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Writing Center Online Media: Online Media

Online Media

This guide is designed to provide instructions for creating references for online sources that don't have physical representation. As such, this guide includes sample references for a variety of sources, but is not a complete list of every source type that APA provides citation guidelines for.

  • Social Media
  • Webpages and Websites

Social Media

This category refers to original content published via social media, like Twitter, Facebook, Instagram, and more. If you discovered original content through social media, there is no need to cite the social media post—just cite the original content directly.

For social media content, the reference structure is as follows:

Author Date Title Source
Social media site name URL
For Twitter and Instagram:


Author, A. A. [@username].


Name of Group [@username].


For Facebook and others:


Author, A. A.


Name of Group.


Name of Group [Username].




(2020, January 11).
Content of the post up to the first 20 words.


Content of the post up to the first 20 words [Description of audiovisuals].


[Description of audiovisuals].
Site Name. https://xxxxxx


Retrieved May 10, 2020, from https://xxxxxx
(Only included when site content is likely to change, and no archived version is available)


  • For social media posts that contain text only, you can include up to the first 20 words of the post in the title element of your reference. For social media posts with audiovisual content, describe the audiovisual content in brackets after the title: [Image attached], [Animated gif attached], etc.

IPCC [@IPCC_CH]. (2020, May 8). Now reading...Analysis: What impact will the coronavirus pandemic have on atmospheric CO2? [Thumbnail with link attached] [Tweet]. Twitter.

DeGeneres, E [@TheEllenShow]. (2020, May 11). Did you know today is National Eat What You Want day? I didn’t, but I was celebrating anyway. [Tweet]. Twitter.

Facebook post

National Institute of Mental Health. (2020, April 20). Depression may sometimes be undiagnosed or misdiagnosed in some older adults because sadness is not their main symptom. [Thumbnail with link attached] [Status update]. Facebook.

Webpages and Websites

Webpages and websites refer to online sources that do not fit into any other categories. For example, if you are citing a press release on a company’s website, cite that source as a press release, not a webpage.

NOTE: Only use these examples if your source doesn’t fit into any of the previously mentioned groups or categories. Otherwise, your reference will be incorrect.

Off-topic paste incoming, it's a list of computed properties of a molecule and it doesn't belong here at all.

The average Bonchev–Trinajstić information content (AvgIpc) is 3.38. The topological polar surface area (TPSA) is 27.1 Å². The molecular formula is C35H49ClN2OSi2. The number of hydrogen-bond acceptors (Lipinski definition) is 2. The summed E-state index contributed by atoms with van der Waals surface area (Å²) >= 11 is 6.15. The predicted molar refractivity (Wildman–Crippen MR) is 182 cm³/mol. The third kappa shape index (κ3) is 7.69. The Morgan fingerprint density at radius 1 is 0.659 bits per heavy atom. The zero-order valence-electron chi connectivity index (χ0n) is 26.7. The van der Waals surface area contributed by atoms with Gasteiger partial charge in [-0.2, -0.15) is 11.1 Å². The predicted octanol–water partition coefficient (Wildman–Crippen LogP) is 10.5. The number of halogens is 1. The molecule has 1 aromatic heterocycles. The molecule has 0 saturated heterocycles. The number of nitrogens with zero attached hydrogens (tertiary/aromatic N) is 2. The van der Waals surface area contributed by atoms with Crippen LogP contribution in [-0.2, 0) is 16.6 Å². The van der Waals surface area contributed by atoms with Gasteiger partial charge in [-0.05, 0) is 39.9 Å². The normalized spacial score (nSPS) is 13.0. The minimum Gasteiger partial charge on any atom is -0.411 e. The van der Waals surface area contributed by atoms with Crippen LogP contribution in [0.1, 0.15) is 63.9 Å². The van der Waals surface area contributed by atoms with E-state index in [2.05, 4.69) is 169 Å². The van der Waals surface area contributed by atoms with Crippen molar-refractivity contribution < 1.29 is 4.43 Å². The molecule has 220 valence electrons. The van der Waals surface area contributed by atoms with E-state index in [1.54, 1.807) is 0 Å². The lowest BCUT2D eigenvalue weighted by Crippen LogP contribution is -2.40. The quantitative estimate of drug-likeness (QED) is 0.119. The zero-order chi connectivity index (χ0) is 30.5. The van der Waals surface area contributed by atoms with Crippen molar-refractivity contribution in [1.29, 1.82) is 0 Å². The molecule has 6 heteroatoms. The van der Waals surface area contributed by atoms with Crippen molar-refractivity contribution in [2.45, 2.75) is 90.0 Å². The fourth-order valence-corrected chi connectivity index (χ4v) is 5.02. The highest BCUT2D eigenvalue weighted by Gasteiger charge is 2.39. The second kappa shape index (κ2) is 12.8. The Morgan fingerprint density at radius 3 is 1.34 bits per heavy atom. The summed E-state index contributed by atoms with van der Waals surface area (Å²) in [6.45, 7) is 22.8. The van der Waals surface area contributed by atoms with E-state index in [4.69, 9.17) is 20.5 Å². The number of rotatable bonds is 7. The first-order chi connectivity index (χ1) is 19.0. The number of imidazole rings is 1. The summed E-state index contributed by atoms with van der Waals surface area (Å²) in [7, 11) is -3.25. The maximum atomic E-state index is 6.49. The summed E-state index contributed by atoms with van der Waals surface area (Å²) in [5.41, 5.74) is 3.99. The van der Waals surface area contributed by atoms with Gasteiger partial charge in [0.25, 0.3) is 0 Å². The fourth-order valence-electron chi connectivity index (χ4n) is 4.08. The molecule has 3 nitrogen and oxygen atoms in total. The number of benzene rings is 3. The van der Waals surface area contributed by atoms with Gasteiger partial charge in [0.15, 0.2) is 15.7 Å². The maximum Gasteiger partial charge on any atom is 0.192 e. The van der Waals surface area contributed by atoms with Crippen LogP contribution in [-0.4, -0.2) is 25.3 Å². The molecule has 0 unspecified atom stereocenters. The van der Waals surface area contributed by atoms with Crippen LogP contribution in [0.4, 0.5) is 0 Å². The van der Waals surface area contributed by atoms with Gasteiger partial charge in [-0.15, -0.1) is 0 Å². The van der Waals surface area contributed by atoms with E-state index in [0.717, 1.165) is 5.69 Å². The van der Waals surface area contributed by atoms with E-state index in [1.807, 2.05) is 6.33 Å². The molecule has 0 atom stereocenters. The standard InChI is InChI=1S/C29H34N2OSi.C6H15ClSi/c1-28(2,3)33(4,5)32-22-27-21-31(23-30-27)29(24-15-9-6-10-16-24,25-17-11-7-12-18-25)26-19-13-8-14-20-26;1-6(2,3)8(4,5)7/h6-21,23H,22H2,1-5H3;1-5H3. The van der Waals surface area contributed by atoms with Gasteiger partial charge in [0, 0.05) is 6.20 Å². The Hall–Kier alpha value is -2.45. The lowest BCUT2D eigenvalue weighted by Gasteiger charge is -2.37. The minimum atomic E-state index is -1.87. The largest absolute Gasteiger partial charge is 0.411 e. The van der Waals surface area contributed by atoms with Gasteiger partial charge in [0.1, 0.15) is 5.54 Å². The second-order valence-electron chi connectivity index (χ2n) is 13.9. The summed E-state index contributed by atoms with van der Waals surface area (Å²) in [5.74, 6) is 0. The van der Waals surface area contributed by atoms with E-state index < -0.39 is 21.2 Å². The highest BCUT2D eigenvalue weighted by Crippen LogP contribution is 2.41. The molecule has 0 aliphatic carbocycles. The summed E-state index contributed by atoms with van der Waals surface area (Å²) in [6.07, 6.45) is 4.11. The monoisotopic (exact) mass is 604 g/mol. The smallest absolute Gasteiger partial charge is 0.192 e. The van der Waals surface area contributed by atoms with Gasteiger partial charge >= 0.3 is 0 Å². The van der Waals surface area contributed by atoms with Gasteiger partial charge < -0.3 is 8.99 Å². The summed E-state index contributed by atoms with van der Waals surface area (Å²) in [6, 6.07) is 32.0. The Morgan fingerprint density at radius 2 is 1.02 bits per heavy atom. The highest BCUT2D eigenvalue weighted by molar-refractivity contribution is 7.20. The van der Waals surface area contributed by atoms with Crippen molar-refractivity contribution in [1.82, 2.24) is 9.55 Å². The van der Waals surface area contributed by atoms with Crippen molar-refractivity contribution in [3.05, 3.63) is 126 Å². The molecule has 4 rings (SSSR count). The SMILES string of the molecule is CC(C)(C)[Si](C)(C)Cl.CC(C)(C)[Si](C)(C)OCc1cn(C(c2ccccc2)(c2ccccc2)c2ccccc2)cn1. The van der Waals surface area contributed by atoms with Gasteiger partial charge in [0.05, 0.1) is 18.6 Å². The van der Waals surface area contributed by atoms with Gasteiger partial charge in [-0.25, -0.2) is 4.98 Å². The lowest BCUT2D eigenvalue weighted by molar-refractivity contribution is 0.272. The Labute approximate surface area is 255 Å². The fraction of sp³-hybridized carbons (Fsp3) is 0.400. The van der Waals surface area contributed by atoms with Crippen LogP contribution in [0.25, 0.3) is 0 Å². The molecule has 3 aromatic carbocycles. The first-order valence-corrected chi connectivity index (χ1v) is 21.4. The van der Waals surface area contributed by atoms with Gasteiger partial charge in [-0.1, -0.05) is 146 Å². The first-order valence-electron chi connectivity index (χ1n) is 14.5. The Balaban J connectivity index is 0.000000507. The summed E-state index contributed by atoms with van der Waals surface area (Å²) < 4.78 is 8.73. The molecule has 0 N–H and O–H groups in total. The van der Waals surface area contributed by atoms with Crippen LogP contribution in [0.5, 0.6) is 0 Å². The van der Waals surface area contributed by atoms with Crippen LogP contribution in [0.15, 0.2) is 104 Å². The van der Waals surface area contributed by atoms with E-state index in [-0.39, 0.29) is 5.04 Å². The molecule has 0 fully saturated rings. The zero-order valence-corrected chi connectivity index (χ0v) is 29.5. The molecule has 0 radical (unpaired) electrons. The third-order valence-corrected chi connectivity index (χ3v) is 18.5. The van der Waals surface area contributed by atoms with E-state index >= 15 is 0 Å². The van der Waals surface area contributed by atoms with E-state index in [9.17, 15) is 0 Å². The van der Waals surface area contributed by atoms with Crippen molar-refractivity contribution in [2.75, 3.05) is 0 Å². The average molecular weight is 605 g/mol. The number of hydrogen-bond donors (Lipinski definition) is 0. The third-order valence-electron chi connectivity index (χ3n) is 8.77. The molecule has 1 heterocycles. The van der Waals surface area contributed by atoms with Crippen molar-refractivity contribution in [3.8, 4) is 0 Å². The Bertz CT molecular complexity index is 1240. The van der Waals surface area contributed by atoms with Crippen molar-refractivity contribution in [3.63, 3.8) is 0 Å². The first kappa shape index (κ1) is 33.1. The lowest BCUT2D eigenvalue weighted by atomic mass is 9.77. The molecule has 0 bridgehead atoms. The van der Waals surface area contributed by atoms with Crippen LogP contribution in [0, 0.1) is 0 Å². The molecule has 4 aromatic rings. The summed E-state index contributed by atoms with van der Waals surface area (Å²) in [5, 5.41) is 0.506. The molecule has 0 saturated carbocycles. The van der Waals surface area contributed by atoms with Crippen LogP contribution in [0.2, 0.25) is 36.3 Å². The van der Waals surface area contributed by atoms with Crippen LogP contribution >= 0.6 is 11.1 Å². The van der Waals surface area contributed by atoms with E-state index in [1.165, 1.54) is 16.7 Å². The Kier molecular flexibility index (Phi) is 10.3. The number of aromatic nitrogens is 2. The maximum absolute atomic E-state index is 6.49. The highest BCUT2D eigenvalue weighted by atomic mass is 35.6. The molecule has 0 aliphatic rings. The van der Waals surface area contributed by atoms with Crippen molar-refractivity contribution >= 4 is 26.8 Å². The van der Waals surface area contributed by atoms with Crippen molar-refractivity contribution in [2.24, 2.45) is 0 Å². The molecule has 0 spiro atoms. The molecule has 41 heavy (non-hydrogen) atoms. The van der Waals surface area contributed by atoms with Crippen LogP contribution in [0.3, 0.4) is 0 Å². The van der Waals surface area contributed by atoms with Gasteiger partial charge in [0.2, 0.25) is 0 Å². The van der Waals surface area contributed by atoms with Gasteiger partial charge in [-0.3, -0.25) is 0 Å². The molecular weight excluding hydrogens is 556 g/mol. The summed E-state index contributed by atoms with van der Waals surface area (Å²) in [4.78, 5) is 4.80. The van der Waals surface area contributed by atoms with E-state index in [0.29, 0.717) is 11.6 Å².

The reference structure for webpages and websites is as follows:

Author Date Title Source
Website name URL
Author, A. A., & Author, B. B.


Name of Group.


(2020, August).


(2020, January 11).


Title of work. Site Name. https://xxxxxx


Retrieved December 22, 2020, from https://xxxxxx
(Only included when site content is likely to change, and no archived version is available)



  • If there is no publication date or date of last update, use (n.d.).
  • If you are citing multiple webpages from a single website, create individual references for each webpage.
  • If you just mention a website in your essay, you do not need a citation or reference for that website. However, if you are quoting or paraphrasing material from a webpage or website, you must use in-text citations and references as appropriate.
  • If the webpage includes a specific date, including a month and day, use that information in your reference.
  • You only need to include a retrieval date in your reference if the content on the page is likely to change over time and no archive of individual webpages is available on the website.


Webpage on a news website

Berlinger, J. (2020, May 3). What Kim Yo Jong’s rise to the top says—and doesn’t say—about being a woman in North Korea. CNN.

Stewart, E. (2020, April 23). Essential workers are taking care of America. Are we taking care of them? Vox.

Webpage on a website with a group author

Pew Research Center. (2020, January 22). What Americans know about the Holocaust.

CSU Global Writing Center. (n.d.). Idea development and generation.

Website on a website with an individual author

Deczynski, R. (2020, April 3). A 1-minute face mask DIY that requires zero sewing. Domino.